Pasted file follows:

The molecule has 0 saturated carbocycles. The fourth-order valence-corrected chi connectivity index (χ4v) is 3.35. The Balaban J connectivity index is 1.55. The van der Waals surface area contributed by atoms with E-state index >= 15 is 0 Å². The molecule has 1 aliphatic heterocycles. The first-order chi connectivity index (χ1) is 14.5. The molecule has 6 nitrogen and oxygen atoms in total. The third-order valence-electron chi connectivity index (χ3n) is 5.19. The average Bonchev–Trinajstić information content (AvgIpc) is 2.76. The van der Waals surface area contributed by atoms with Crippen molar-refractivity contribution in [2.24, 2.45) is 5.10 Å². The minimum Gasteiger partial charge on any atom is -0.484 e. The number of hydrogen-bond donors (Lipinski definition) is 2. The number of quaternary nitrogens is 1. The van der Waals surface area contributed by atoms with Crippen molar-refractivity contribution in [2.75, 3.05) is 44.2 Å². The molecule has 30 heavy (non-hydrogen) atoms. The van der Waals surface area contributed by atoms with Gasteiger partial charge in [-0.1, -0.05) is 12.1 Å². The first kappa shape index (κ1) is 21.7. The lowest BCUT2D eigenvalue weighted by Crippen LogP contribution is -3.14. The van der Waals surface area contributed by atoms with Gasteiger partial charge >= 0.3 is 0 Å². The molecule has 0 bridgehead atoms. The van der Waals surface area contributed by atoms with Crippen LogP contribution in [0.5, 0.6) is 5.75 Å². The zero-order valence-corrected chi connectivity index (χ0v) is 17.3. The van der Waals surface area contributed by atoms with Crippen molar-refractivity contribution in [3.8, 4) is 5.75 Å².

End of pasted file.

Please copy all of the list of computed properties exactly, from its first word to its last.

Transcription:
The molecule has 0 saturated carbocycles. The fourth-order valence-corrected chi connectivity index (χ4v) is 3.35. The Balaban J connectivity index is 1.55. The van der Waals surface area contributed by atoms with E-state index >= 15 is 0 Å². The molecule has 1 aliphatic heterocycles. The first-order chi connectivity index (χ1) is 14.5. The molecule has 6 nitrogen and oxygen atoms in total. The third-order valence-electron chi connectivity index (χ3n) is 5.19. The average Bonchev–Trinajstić information content (AvgIpc) is 2.76. The van der Waals surface area contributed by atoms with Crippen molar-refractivity contribution in [2.24, 2.45) is 5.10 Å². The minimum Gasteiger partial charge on any atom is -0.484 e. The number of hydrogen-bond donors (Lipinski definition) is 2. The number of quaternary nitrogens is 1. The van der Waals surface area contributed by atoms with Crippen molar-refractivity contribution in [2.75, 3.05) is 44.2 Å². The molecule has 30 heavy (non-hydrogen) atoms. The van der Waals surface area contributed by atoms with Gasteiger partial charge in [-0.1, -0.05) is 12.1 Å². The first kappa shape index (κ1) is 21.7. The lowest BCUT2D eigenvalue weighted by Crippen LogP contribution is -3.14. The van der Waals surface area contributed by atoms with Gasteiger partial charge >= 0.3 is 0 Å². The molecule has 0 bridgehead atoms. The van der Waals surface area contributed by atoms with Crippen LogP contribution in [0.5, 0.6) is 5.75 Å². The zero-order valence-corrected chi connectivity index (χ0v) is 17.3. The van der Waals surface area contributed by atoms with Crippen molar-refractivity contribution in [3.8, 4) is 5.75 Å².